The code tests whether the current month number, converted to text, contains two characters AND the current day of the month, converted to text, is a single character. This would be true for the first time in any given year on October 1. It will be true from October 1 to October 9, from November 1 to November 9, and from December 1 to December 9. Because it is a Boolean check that will return either @True or @False, it can only have meaning as a condition clause of an @If statement, a hide-when formula, or a selection statement.
There is little question, however, that the check is, well, questionable. Without a larger context, it is difficult to determine whether the code makes any sense at all. What is so special about the first nine days of the last three months of the year? The chances are better than good that this check, and the code that contains it, can be rewritten in a much more logical manner.
Here’s a tip: You can test formula code in any Notes form.
<li>Compose a Notes document. A mail message would be fine. </li><li>Paste the code into the subject field (this will work in any text-only field. We know the Subject field is text, not formattable rich text, so that’s why I suggested it.). <b>Note:</b> Do not include the trailing semi-colon in this context. If you do, the debugger will assume you are including another line of code. </li><li>Hold down your Shift key, then press F9.</li><li>The formula will evaluate. In this case, it will be “0″.</li>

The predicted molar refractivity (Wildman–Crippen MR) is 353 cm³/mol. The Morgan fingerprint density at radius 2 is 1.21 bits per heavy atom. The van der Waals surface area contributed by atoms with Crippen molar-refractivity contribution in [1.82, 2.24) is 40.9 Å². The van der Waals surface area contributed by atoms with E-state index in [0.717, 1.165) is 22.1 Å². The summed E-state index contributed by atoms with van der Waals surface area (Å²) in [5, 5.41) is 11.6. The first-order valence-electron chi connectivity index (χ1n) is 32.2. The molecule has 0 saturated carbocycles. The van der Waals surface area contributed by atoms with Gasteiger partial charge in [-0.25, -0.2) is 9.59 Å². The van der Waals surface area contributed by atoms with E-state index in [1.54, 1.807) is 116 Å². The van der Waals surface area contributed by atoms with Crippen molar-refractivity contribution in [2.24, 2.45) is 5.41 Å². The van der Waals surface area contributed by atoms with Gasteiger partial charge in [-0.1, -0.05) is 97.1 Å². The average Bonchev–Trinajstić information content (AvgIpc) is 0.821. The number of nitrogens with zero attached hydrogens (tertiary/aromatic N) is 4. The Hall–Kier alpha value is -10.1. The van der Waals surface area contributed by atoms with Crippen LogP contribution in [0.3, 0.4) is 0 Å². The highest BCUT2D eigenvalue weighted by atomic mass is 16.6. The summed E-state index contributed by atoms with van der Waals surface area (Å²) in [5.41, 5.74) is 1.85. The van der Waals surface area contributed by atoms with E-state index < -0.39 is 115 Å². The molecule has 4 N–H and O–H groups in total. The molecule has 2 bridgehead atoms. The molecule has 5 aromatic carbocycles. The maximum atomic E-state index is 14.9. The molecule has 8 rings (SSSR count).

This technique can be used to test notes formulas, but all variables must be declared within the code you want to test – the debugger does not have a context to the actual document you are testing on, so it cannot access any of its field values.
I know this works in R6.5 and before. I don’t have experience with R7 or later. I also have seen it fail on a user’s machine running R6.5. He has rebuilt his Notes environment for an unrelated reason since then, so it may work there now as well.